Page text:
In 2018, top-tier Spanish football league LaLiga caused widespread uproar with a clever yet intrusive anti-piracy tool.
In common with its counterparts overseas, LaLiga’s premium content is widely pirated in both homes and commercial premises such as bars and restaurants. Since LaLiga couldn’t hope to visit them all, the football league added a new feature to its official app.
Users’ phones effectively became spying devices that could listen to their surroundings and, when LaLiga matches were identified, report the GPS locations of the premises back to LaLiga.
A year later, LaLiga was hit with a 250,000 euro fine by Spain’s data protection agency AEPD but the company vowed to continue fighting “this very serious scourge that is piracy”. LaLiga kept its word and an operation just announced by local police reveals that commercial premises using pirate IPTV and similar services will be prosecuted.
Coordinated Operation Across 13 Regions
Following a complaint filed by LaLiga in January 2022, Spain’s National Police launched an investigation into a piracy network supplying bars across the country in breach of copyright law. The infringed content included matches from LaLiga Santandar and the prestigious UEFA Champions League.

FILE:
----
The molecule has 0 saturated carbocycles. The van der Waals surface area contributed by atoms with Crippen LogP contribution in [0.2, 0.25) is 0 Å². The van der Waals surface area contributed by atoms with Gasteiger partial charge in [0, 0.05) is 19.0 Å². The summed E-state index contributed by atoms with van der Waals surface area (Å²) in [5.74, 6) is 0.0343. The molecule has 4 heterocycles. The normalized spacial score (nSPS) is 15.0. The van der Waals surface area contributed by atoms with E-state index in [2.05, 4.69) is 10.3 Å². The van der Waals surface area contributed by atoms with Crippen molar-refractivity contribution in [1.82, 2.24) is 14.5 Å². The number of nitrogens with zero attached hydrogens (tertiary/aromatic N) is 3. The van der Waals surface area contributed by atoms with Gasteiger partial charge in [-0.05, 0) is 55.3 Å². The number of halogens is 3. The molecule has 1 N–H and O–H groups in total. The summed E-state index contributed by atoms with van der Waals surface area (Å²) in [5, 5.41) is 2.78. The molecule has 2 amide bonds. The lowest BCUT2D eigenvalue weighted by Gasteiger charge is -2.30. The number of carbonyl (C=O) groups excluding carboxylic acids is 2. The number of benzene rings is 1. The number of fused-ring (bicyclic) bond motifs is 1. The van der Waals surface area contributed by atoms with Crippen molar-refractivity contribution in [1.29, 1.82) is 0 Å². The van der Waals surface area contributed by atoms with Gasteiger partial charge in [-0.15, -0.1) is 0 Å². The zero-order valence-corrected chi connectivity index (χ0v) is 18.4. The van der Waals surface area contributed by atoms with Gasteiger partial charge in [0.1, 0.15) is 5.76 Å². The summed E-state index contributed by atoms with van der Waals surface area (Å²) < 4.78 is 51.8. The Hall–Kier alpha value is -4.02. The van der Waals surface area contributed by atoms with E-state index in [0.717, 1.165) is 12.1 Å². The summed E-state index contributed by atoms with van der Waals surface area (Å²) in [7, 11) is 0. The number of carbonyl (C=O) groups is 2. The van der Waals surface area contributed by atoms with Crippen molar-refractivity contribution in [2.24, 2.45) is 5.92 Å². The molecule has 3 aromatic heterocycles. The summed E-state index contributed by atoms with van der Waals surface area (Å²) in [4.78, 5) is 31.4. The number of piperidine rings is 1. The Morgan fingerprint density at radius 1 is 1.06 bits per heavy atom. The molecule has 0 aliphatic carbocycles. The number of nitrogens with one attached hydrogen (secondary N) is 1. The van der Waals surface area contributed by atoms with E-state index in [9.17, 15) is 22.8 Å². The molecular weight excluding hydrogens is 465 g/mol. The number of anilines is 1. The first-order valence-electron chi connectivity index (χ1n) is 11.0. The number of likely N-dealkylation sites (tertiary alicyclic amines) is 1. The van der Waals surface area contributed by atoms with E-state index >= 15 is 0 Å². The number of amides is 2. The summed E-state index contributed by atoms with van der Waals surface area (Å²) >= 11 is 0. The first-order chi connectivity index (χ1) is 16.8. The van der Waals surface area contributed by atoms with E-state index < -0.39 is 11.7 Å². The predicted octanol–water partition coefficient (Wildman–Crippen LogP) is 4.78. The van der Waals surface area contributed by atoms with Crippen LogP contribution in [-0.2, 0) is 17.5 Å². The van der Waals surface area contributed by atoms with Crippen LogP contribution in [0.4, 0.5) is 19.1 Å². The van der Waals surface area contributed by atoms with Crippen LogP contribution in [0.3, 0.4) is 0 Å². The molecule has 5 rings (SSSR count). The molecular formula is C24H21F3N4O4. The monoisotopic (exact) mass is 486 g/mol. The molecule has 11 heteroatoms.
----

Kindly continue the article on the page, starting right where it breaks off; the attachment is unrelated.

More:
The investigation identified locations in more than a dozen regions across Spain including Seville, Malaga, Cordoba, Zaragoza, Valladolid, Murcia, Palma de Mallorca, Gijón, Madrid, Vigo, Las Palmas, Bilbao and Barcelona. Coordinated inspections were carried out by police on a day when LaLiga Santander matches were being played, and 166 bars were identified as being involved in the fraudulent display of copyrighted content.
“As a result of [the operation], the entire infrastructure that allowed the illegal viewing of paid multimedia content was dismantled, with the identification of those responsible and the cessation of the illegal service they provided,” a statement from the National Police reads.
Alleged Intellectual Property Crimes
During the operation police seized a large number of piracy-configured devices including Amazon Firesticks, generic Android boxes, and others from unnamed manufacturers. These will be used as evidence in prosecutions against those suspected of intellectual property infringement crimes.
According to the authorities, the owners of the bars that used the devices to receive and display pirated live matches will be charged with offenses related to the fraudulent reception and distribution of copyrighted broadcasts accessed from encrypted sources.
“With this they obtained a fraudulent economic benefit since they offered the possibility of watching sporting events, only broadcast through encrypted channels that made them possessors of an extra service that other establishments did not offer,” police say.
Economic damage to the rightsholders is currently estimated at €1,066,386 ($1.12m). Police are yet to announce any charges against the operators of the piracy network supplying the bars but that may only be a question of time.